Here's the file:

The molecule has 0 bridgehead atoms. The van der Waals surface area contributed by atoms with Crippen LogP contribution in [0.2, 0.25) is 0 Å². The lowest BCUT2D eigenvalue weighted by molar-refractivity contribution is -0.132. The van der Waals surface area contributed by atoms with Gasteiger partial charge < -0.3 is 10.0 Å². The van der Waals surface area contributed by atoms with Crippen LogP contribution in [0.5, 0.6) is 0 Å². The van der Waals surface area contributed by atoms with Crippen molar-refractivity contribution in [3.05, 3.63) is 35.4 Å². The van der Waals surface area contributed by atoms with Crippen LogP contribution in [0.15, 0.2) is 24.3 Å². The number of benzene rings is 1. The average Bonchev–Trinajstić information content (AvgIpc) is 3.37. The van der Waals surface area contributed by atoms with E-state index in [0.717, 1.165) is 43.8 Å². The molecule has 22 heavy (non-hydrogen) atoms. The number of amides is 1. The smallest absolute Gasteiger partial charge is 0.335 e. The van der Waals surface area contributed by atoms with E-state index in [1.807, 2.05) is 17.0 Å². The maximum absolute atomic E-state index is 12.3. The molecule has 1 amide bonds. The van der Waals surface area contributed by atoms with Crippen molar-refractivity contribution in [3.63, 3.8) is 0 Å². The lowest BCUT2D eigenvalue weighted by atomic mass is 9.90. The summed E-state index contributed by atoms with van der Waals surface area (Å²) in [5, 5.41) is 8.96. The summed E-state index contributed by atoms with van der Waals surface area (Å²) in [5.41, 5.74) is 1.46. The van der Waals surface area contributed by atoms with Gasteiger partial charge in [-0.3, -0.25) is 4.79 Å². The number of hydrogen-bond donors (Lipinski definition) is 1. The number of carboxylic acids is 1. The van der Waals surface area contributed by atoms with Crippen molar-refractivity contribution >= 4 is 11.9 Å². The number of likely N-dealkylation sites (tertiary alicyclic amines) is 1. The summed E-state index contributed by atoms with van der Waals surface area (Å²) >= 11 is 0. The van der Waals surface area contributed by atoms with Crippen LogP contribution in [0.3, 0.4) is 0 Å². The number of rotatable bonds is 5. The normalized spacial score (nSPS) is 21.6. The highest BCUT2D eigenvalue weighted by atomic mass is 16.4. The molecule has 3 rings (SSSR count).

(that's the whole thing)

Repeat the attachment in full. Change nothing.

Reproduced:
The molecule has 0 bridgehead atoms. The van der Waals surface area contributed by atoms with Crippen LogP contribution in [0.2, 0.25) is 0 Å². The lowest BCUT2D eigenvalue weighted by molar-refractivity contribution is -0.132. The van der Waals surface area contributed by atoms with Gasteiger partial charge < -0.3 is 10.0 Å². The van der Waals surface area contributed by atoms with Crippen LogP contribution in [0.5, 0.6) is 0 Å². The van der Waals surface area contributed by atoms with Crippen molar-refractivity contribution in [3.05, 3.63) is 35.4 Å². The van der Waals surface area contributed by atoms with Crippen LogP contribution in [0.15, 0.2) is 24.3 Å². The number of benzene rings is 1. The average Bonchev–Trinajstić information content (AvgIpc) is 3.37. The van der Waals surface area contributed by atoms with E-state index in [0.717, 1.165) is 43.8 Å². The molecule has 22 heavy (non-hydrogen) atoms. The number of amides is 1. The smallest absolute Gasteiger partial charge is 0.335 e. The van der Waals surface area contributed by atoms with E-state index in [1.807, 2.05) is 17.0 Å². The maximum absolute atomic E-state index is 12.3. The molecule has 1 amide bonds. The van der Waals surface area contributed by atoms with Crippen molar-refractivity contribution in [3.63, 3.8) is 0 Å². The lowest BCUT2D eigenvalue weighted by atomic mass is 9.90. The summed E-state index contributed by atoms with van der Waals surface area (Å²) in [5, 5.41) is 8.96. The summed E-state index contributed by atoms with van der Waals surface area (Å²) in [5.41, 5.74) is 1.46. The van der Waals surface area contributed by atoms with Gasteiger partial charge in [-0.3, -0.25) is 4.79 Å². The number of hydrogen-bond donors (Lipinski definition) is 1. The number of carboxylic acids is 1. The van der Waals surface area contributed by atoms with Crippen molar-refractivity contribution >= 4 is 11.9 Å². The number of likely N-dealkylation sites (tertiary alicyclic amines) is 1. The summed E-state index contributed by atoms with van der Waals surface area (Å²) >= 11 is 0. The van der Waals surface area contributed by atoms with Crippen LogP contribution in [0.3, 0.4) is 0 Å². The number of rotatable bonds is 5. The normalized spacial score (nSPS) is 21.6. The highest BCUT2D eigenvalue weighted by atomic mass is 16.4. The molecule has 3 rings (SSSR count).